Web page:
Inside Putin and Kim Jong-uns odd relationship as despot backs Ukraine invasion

Russian President Vladimir Putin has been backed by North Korean leader Kim Jong-un in his invasion of Ukraine.

The two controversial world leaders have their history with one another, and a three hour meeting at a 2019 summit appears to have started a chain of events that, over the last few years, have drawn the two countries and their leaders closer together.

Recently North Korea was one of just a small handful of countries to vote against the UN condemnation of Russia's invasion of Ukraine.

It marks the most recent act of support and unity between North Korea and Russia, whose friendly relationship was highlighted by a series of meetings between Putin and Jong-un.

The 2019 summit between North Korea and Russia appears to have drawn both world leaders together in a meeting to discuss nuclear warhead sanctions.

Reports indicate that the meeting lasted three hours, and the topic of discussion between Kim Jong-un and President Putin was to resolve a nuclear stalemate with the US.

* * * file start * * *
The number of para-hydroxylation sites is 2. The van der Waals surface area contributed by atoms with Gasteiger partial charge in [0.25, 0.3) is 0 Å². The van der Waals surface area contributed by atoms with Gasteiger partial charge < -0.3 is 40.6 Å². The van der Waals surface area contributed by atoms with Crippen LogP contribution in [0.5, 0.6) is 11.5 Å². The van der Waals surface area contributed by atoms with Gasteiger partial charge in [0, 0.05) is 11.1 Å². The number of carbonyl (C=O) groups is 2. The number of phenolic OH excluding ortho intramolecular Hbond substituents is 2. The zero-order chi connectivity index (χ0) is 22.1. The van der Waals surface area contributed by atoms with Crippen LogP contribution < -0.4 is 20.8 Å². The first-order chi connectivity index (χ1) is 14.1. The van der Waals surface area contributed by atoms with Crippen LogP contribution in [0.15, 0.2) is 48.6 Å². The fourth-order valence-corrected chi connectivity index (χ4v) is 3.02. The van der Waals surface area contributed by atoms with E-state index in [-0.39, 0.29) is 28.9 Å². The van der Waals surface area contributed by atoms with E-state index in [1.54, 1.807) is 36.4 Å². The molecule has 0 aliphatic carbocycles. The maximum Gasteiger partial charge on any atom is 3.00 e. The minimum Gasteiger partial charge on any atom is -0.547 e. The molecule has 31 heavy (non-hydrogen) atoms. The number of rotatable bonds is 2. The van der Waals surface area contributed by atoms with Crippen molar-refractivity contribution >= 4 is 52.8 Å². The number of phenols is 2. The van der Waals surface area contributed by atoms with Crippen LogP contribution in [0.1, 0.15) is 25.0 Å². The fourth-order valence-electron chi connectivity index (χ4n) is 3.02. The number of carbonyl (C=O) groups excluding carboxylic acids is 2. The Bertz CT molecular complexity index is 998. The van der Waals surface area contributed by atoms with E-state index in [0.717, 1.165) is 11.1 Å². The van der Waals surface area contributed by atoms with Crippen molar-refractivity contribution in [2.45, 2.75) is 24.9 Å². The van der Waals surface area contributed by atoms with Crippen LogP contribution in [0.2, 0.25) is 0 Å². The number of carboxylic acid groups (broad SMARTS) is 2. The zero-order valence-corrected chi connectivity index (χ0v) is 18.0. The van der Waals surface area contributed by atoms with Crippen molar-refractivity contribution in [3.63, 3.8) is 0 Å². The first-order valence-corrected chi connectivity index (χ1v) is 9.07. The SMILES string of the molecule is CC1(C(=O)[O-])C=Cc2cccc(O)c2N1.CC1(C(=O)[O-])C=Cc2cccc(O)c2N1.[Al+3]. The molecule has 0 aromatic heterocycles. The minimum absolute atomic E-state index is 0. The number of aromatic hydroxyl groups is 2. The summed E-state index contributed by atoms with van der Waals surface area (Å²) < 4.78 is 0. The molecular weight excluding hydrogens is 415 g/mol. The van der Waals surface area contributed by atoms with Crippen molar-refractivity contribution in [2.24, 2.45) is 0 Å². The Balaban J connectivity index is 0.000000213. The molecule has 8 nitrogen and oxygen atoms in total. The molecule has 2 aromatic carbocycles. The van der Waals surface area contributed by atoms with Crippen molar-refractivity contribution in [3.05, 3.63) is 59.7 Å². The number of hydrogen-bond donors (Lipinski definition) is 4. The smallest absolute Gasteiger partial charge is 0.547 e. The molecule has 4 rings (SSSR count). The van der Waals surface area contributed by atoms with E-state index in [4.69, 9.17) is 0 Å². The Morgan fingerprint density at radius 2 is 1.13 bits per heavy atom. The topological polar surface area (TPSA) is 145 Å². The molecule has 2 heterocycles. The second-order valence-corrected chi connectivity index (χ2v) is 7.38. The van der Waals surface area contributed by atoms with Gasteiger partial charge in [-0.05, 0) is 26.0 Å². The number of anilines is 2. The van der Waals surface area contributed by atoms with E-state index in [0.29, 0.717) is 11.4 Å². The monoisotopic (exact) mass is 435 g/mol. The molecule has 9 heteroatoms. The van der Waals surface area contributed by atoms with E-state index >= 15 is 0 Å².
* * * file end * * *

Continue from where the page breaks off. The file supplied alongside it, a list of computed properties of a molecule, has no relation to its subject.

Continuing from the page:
Speaking after the meeting, Putin said: "Chairman Kim Jong-un himself asked us to inform the American side about his position.

"There are no secrets here. We will discuss this with the Americans and our Chinese partners."

  • Miss BumBum calls Putin 'violent psychopath' after he 'stared at her' at awkward dinner

Putin had a standing relationship with Jong-un's predecessor and father, Kim Jong-il, who he met in Pyongyang in 2000.

Relationships between North Korea and Russia had frayed under Boris Yeltsin and Kim Jong-il, but the elevation of Putin to the role of prime minister soon led to the signing of the "Treaty of Friendship".

Since then, the relationship between Putin and Jong-il's successor, Kim Jong-un, has flourished.

For the latest breaking news and stories from across the globe from the Daily Star, sign up for our newsletter by clicking here.

The Russian President recently awarded the North Korean despot a medal for Kim's "personal effort to preserve the memory of Soviet citizens" who had lost their lives in the country.

Kim Jong-Un did not attend the ceremony due to rumoured health problems and instead North Korean foreign minister, Ri Yong-ho, collected the medal, DW reported.

Soviet forces in the 1950s had supported North Korea during the Second World War and Korean War that followed.

Source: Read Full Article